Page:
In which the Wartime Housewife discusses the changing fashions of body hair, pubic shaving, ornamentation, vajazzles and general minge maintenance. If you don’t wish to learn about front bottoms, look away now.
I was having a conversation with my friend Dr Bones (who is very worldly) and, yet again, she brought up the subject of intimate shaving and merkins. As a doctor she comes into contact with a great many intriguing things and we recently had a conversation about the increasing requests from young women wanting cosmetic surgery on their genitals.
She is convinced that this new fixation is a combination of them being exposed to sexually explicit material (though the fashion is now coming into the mainstream with series such as ITV2’s astonishing The Only Way Is Essex) and the fact that many young women remove all or most of their pubic hair and are suddenly startled by the appearance of their nether regions.
This time, however, she introduced us all to the new fashion of Vajazzling. But you’re going to have to read to the end of the article to find out what it is. No gain without pain, my dears.
Pubic hair is a funny old business and its presence is as subject to fashion as anything else. Although fine vellus hair is present in childhood, the term pubic hair is generally restricted to the heavier, longer and coarser hair that develops with puberty as an effect of rising levels of androgens. Pubic hair is therefore part of the androgenic hair, ergo, a symbol of sexual maturity.
The practice of pubic hair removal can be dated back to at least 4,000 BC in India and Egypt. Shaving unwanted hair on the body – under arms, legs, face, genital & anal areas – was viewed as a personal hygiene necessity for both men and women which was adopted by other countries over the centuries. Muslims have historically been firm protagonists of body grooming and hair removal. Hair removed from the pubis area and from under the arm is part of a routine of cleanliness called the fitrah. This consists of five things: circumcision, trimming the moustache, cutting the nails, plucking the armpit hairs and shaving the pubic hairs.
Hair was removed by many different methods, razor, cream, tweezers, heat, honey etc. Around 3000 BC, the copper razor appeared in both Egypt & India, but the most elaborate model of a razor was created around 1500-1200 BC in Scandinavia. In ancient Egypt it was a sign of class and beauty to have a smooth and hairless body. They developed a depilatory cream that was made of honey & oil and was very similar to our modern day “sugaring”. Around 400 BC women effectively burnt the hair off their legs using heat. The Romans used depilatory cream made from resin, pitch, white vine, ivy extract, donkey fat, she-goats’ gall, bats’ blood and powdered viper. Nice.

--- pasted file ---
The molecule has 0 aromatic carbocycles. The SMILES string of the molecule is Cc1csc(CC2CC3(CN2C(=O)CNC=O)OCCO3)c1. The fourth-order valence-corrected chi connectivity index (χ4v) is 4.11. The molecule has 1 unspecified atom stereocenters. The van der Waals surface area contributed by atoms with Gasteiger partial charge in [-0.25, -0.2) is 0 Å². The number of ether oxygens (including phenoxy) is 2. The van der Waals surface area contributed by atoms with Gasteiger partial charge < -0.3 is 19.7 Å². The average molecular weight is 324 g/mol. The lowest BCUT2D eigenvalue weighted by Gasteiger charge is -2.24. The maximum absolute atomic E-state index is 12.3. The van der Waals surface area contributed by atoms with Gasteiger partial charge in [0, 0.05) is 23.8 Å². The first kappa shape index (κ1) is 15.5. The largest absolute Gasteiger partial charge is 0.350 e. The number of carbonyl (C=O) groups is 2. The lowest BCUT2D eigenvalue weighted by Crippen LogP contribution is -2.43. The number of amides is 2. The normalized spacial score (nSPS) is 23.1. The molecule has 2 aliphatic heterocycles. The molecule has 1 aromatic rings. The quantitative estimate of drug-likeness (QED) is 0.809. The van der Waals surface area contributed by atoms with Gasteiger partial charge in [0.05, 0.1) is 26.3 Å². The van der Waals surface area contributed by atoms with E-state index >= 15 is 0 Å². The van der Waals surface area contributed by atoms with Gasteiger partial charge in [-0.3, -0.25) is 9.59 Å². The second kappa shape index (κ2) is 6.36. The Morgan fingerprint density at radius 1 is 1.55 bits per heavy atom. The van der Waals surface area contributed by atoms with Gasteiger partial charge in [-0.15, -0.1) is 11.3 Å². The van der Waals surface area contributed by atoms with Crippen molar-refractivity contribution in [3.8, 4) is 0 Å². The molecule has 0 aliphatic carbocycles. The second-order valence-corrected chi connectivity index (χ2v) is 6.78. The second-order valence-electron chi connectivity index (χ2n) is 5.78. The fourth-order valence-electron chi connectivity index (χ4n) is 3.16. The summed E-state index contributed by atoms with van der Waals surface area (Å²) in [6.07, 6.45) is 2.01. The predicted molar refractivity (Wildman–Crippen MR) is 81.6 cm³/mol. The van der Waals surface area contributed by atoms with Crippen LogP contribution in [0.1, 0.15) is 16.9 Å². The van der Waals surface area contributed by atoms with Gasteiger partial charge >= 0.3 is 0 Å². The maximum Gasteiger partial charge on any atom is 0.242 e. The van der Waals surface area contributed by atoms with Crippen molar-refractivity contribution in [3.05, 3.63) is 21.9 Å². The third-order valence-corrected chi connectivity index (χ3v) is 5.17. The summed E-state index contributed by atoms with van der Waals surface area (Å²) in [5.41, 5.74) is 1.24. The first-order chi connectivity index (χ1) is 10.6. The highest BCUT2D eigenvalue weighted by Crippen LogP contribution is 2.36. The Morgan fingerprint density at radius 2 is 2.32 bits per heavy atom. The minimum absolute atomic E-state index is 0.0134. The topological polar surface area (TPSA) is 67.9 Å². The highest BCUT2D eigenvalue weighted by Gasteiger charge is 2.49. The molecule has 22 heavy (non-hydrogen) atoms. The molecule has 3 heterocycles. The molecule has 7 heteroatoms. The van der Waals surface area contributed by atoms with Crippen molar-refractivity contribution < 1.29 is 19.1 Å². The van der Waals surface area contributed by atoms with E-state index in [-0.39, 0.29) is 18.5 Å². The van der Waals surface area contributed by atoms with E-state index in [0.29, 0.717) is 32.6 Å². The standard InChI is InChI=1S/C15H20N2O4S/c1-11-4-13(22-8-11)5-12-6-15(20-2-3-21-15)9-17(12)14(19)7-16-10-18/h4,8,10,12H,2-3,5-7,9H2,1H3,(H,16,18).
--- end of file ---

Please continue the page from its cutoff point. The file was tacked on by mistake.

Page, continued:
By 1270 The Crusaders had brought the practice back with them from the Middle East. By the Renaissance, every scrap of body hair was being removed, including eyebrows which were then replaced with mouse skin. However, this trend appears to have reversed in the Elizabethan and Georgian period, as there is written evidence that women plaited their pubic hair with ribbons and little ornaments and, thankfully, applied a lot of perfume as well.
The pubic wig (merkin) has been around since the 1400s when it was originally worn by women who had shaved off their pubic hair to prevent lice. In the Victorian times it was frequently worn by prostitutes who wanted to conceal the fact that they had diseases like syphilis.
Among the upper class in 19th century Victorian Britain, pubic hair from one’s lover was frequently collected as a souvenir. The curls were, for instance, worn like cockades in men’s hats as potency talismans, or exchanged among lovers as tokens of affection. The museum of St. Andrews University in Scotland has in its collection a snuff box full of pubic hair from one of King George IV’s mistresses. The notoriously licentious monarch donated it to the Fife sex club, The Beggar’s Benison.
There is an apocryphal story that the art critic, social philosopher, poet and artist, John Ruskin, recoiled from his wife on their wedding night when he found, to his horror, that she had pubic hair. Pubic hair itself was unpleasant enough but the concept it implied was even worse: women, in general, had pubic hair. Pubic hair was notably absent from all images of women he had ever seen, and the absence of it somehow epitomized to Ruskin the un-sexed nature of the “fairer sex.” What could possibly be more mortifying to a man who so deeply perceived women as nonsexual, child-like in their simplicity, purity, and power of reasoning, than to discover—on his wedding night—that women, his simple play-things, were in fact whole and sexual beings?
This difficulty of the sexual perception of women persists to this day. I bet if you were to ask a large group of men whether they preferred their girlfriends with a ‘welcome mat’ or a ‘landing strip’ you would get a lot of different answers. I harbour the uncomfortable feeling that the removal of pubic hair makes women look more like children and is yet another example of the frighteningly confusing sexual messages at large in modern society.
This is the application of little coloured crystals, Vajazzles, to the pubic or genital area. They can be applied anywhere on the skin but they have been designed for the Lady’s Area or you can get special patterns for breasts. There is even a heart-shaped Union Jack variety, which is lovely. The vajazzling pattern should last a few days but the wearing of tight fitting clothes will rub the stones off. Loose fitting pants are recommended.
So now you know. There are also pubic hair dyes available in natural and day-glo colours. If you wish, you could have a shocking pink fanny decorated all round with little green crystals. Oh – and then there’s piercing…
Elizabethans eat your heart out. There is nothing new under the sun.